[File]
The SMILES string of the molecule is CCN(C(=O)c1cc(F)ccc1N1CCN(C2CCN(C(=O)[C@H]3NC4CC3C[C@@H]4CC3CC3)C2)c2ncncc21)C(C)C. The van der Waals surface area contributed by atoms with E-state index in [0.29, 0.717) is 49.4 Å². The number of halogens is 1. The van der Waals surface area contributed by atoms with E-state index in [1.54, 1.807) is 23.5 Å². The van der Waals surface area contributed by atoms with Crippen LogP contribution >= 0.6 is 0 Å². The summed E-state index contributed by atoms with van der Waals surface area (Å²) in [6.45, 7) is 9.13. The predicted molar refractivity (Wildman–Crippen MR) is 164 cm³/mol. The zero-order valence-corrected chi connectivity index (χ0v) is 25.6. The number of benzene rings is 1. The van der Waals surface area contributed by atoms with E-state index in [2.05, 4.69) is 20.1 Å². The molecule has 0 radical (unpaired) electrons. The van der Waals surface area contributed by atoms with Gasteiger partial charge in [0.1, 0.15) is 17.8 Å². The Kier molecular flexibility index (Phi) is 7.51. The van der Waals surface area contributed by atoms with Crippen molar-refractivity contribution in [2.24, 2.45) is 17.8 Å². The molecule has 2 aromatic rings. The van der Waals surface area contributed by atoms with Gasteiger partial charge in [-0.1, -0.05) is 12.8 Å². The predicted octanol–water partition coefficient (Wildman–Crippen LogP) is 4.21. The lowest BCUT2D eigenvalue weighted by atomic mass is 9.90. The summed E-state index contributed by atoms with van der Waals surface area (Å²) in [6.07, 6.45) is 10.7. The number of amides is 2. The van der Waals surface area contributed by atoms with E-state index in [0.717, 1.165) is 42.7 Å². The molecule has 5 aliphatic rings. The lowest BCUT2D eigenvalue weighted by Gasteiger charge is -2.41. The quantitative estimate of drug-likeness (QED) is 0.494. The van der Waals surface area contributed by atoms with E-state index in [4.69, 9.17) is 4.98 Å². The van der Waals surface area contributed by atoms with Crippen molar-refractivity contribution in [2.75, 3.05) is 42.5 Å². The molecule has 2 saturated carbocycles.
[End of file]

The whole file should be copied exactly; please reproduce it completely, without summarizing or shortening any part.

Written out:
The SMILES string of the molecule is CCN(C(=O)c1cc(F)ccc1N1CCN(C2CCN(C(=O)[C@H]3NC4CC3C[C@@H]4CC3CC3)C2)c2ncncc21)C(C)C. The van der Waals surface area contributed by atoms with E-state index in [0.29, 0.717) is 49.4 Å². The number of halogens is 1. The van der Waals surface area contributed by atoms with E-state index in [1.54, 1.807) is 23.5 Å². The van der Waals surface area contributed by atoms with Crippen LogP contribution >= 0.6 is 0 Å². The summed E-state index contributed by atoms with van der Waals surface area (Å²) in [6.45, 7) is 9.13. The predicted molar refractivity (Wildman–Crippen MR) is 164 cm³/mol. The zero-order valence-corrected chi connectivity index (χ0v) is 25.6. The number of benzene rings is 1. The van der Waals surface area contributed by atoms with E-state index in [2.05, 4.69) is 20.1 Å². The molecule has 0 radical (unpaired) electrons. The van der Waals surface area contributed by atoms with Gasteiger partial charge in [0.1, 0.15) is 17.8 Å². The Kier molecular flexibility index (Phi) is 7.51. The van der Waals surface area contributed by atoms with Crippen molar-refractivity contribution in [2.24, 2.45) is 17.8 Å². The molecule has 2 aromatic rings. The van der Waals surface area contributed by atoms with Gasteiger partial charge in [-0.1, -0.05) is 12.8 Å². The predicted octanol–water partition coefficient (Wildman–Crippen LogP) is 4.21. The lowest BCUT2D eigenvalue weighted by atomic mass is 9.90. The summed E-state index contributed by atoms with van der Waals surface area (Å²) in [6.07, 6.45) is 10.7. The number of amides is 2. The van der Waals surface area contributed by atoms with E-state index in [0.717, 1.165) is 42.7 Å². The molecule has 5 aliphatic rings. The lowest BCUT2D eigenvalue weighted by Gasteiger charge is -2.41. The quantitative estimate of drug-likeness (QED) is 0.494. The van der Waals surface area contributed by atoms with E-state index in [4.69, 9.17) is 4.98 Å². The van der Waals surface area contributed by atoms with Crippen molar-refractivity contribution in [2.75, 3.05) is 42.5 Å². The molecule has 2 saturated carbocycles.